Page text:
Born: February 5, 1943; Issy-Les-Moulineaux, France
Died: April 11, 1998; Boston, MA
Born in France to Russian and Chinese parents, Ivan Tcherepnin became an American citizen in 1960. As a third-generation composer, Tcherepnin pushed music well beyond the heritage of his father (Alexander) and grandfather (Nikolai), pursuing the extremes of 1970s avant-garde with the help of the latest electronic instruments. He eventually settled into a more conventional modernist/postmodernist style, and composed with such distinction that heRead more received the prestigious and lucrative Grawemeyer Award in 1996.
Tcherepnin took his bachelor's degree (1964) and master's (1969) from Harvard, where he studied primarily with Leon Kirchner. He also received tutelage in Europe from Stockhausen, Pousseur, and Boulez, the leading figures in the period's avant-garde. Tcherepnin's early mastery of electronic instruments actually enabled him to give advice to Kirchner, his teacher, when the latter ran into trouble with the electronic components of his opera Lily.
After holding teaching jobs at the San Francisco Conservatory of Music and Stanford University, Tcherepnin returned to Harvard in 1972 to join its music faculty and serve as director of the Harvard Electronic Music Studio. He remained there until his death from cancer in 1998.
In 1976, when he finally succeeded in writing something (Set, Hold, Clear and Squelch for oboe and synthesizer) that utterly bewildered his strongly encouraging father, Tcherepnin felt it was time to stop innovating for innovation's own sake. Even so, he continued to favor the use of astringent sound collage and early minimalist techniques. A friend of John Cage, Tcherepnin was also fascinated by the older composer's reliance on indeterminacy.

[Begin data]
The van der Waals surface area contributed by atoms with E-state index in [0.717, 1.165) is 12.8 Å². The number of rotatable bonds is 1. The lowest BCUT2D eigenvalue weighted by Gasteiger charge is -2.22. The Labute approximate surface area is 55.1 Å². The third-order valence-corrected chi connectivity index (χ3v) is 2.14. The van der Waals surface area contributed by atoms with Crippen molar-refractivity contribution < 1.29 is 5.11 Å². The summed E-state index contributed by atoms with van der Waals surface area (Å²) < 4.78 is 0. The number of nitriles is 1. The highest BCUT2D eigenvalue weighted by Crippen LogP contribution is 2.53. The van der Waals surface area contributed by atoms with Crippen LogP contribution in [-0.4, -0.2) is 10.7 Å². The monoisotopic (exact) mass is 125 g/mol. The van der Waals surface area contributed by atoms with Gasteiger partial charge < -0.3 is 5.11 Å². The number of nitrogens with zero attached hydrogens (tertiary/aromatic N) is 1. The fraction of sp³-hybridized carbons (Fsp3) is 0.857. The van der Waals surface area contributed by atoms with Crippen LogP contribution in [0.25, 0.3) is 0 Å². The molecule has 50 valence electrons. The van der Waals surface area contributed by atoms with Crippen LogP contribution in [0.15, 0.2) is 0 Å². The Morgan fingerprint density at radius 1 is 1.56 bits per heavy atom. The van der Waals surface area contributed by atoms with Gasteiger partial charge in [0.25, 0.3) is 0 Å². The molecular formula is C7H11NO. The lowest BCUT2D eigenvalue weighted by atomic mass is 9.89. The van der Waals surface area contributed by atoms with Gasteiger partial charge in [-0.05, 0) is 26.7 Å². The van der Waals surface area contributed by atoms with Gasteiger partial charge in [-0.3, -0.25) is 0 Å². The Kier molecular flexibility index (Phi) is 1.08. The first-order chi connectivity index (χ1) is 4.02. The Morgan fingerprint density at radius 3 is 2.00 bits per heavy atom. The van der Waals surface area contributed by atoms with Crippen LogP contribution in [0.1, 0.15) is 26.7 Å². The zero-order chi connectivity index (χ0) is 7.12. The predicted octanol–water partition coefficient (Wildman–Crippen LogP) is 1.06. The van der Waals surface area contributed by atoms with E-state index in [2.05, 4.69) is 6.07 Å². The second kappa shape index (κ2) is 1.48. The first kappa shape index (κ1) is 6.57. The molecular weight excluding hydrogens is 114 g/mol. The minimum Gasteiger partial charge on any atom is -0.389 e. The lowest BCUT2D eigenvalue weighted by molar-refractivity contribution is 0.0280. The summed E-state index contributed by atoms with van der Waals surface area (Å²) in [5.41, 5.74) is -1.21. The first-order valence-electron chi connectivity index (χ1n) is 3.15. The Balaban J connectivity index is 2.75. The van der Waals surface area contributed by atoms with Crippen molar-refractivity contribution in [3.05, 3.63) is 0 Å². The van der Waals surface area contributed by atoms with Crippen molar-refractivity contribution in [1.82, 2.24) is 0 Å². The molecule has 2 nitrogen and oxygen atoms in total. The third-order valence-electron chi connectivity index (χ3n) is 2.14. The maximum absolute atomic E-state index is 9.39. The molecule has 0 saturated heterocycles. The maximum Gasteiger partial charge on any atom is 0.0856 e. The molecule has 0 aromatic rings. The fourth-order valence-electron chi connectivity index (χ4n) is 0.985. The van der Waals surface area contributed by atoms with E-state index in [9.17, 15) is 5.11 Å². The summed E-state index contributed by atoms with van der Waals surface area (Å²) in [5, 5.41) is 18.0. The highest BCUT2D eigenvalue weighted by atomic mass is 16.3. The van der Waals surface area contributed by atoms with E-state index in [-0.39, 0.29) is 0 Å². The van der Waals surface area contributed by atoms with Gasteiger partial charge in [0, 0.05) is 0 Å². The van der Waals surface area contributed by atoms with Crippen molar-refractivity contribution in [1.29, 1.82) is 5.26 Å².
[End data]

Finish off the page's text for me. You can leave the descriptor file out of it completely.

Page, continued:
During the 1980s and 1990s Tcherepnin broadened his scope, mingling electronics with traditional instruments like the Persian santur and old instruments like the psaltery. An example is Flores Musicales (1980), in which the sounds of live oboe, psaltery, and violin undergo sometimes subtle, sometimes radical electronic alteration.
One of his most audience-friendly works is the Double Concerto for violin, cello, and orchestra (1995), for which Tcherepnin won the International Grawemeyer Prize. It's an homage to the Romantic concerto, laced with quotations from the Romantic repertory as well as bits of John Coltrane. This exemplifies Tcherepnin the postmodernist, a path he followed in the years just before his death. Tcherepnin received grants from the NEA and the Rockefeller Foundation, commissions from the likes of the Merce Cunningham Dance Company, and engagements as composer-in-residence at the Dartington Summer School, the Korsholm Music Festival, and the Santa Fe Chamber Music Festival. Read less